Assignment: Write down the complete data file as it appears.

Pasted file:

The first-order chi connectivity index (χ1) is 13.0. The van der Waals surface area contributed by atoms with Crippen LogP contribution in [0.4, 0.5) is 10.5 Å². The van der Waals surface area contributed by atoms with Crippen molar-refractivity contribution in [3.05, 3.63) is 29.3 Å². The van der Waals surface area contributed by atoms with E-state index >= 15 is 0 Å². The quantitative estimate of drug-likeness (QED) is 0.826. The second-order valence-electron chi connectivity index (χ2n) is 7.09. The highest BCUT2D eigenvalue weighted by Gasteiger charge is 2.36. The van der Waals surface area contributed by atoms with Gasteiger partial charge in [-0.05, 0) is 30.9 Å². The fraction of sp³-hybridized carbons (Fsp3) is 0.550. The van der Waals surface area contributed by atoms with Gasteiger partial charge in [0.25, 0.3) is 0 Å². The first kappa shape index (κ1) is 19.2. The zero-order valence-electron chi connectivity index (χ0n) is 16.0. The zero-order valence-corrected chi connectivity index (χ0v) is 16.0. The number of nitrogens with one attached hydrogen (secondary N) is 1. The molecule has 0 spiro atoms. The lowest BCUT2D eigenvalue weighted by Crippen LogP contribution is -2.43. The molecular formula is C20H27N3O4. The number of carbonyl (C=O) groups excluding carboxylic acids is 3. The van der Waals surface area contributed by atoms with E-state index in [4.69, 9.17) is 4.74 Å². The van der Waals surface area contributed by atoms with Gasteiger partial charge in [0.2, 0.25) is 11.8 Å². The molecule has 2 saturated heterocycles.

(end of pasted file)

The first-order chi connectivity index (χ1) is 13.0. The van der Waals surface area contributed by atoms with Crippen LogP contribution in [0.4, 0.5) is 10.5 Å². The van der Waals surface area contributed by atoms with Crippen molar-refractivity contribution in [3.05, 3.63) is 29.3 Å². The van der Waals surface area contributed by atoms with E-state index >= 15 is 0 Å². The quantitative estimate of drug-likeness (QED) is 0.826. The second-order valence-electron chi connectivity index (χ2n) is 7.09. The highest BCUT2D eigenvalue weighted by Gasteiger charge is 2.36. The van der Waals surface area contributed by atoms with Gasteiger partial charge in [-0.05, 0) is 30.9 Å². The fraction of sp³-hybridized carbons (Fsp3) is 0.550. The van der Waals surface area contributed by atoms with Gasteiger partial charge in [0.25, 0.3) is 0 Å². The first kappa shape index (κ1) is 19.2. The zero-order valence-electron chi connectivity index (χ0n) is 16.0. The zero-order valence-corrected chi connectivity index (χ0v) is 16.0. The number of nitrogens with one attached hydrogen (secondary N) is 1. The molecule has 0 spiro atoms. The lowest BCUT2D eigenvalue weighted by Crippen LogP contribution is -2.43. The molecular formula is C20H27N3O4. The number of carbonyl (C=O) groups excluding carboxylic acids is 3. The van der Waals surface area contributed by atoms with E-state index in [4.69, 9.17) is 4.74 Å². The van der Waals surface area contributed by atoms with Gasteiger partial charge in [0.2, 0.25) is 11.8 Å². The molecule has 2 saturated heterocycles.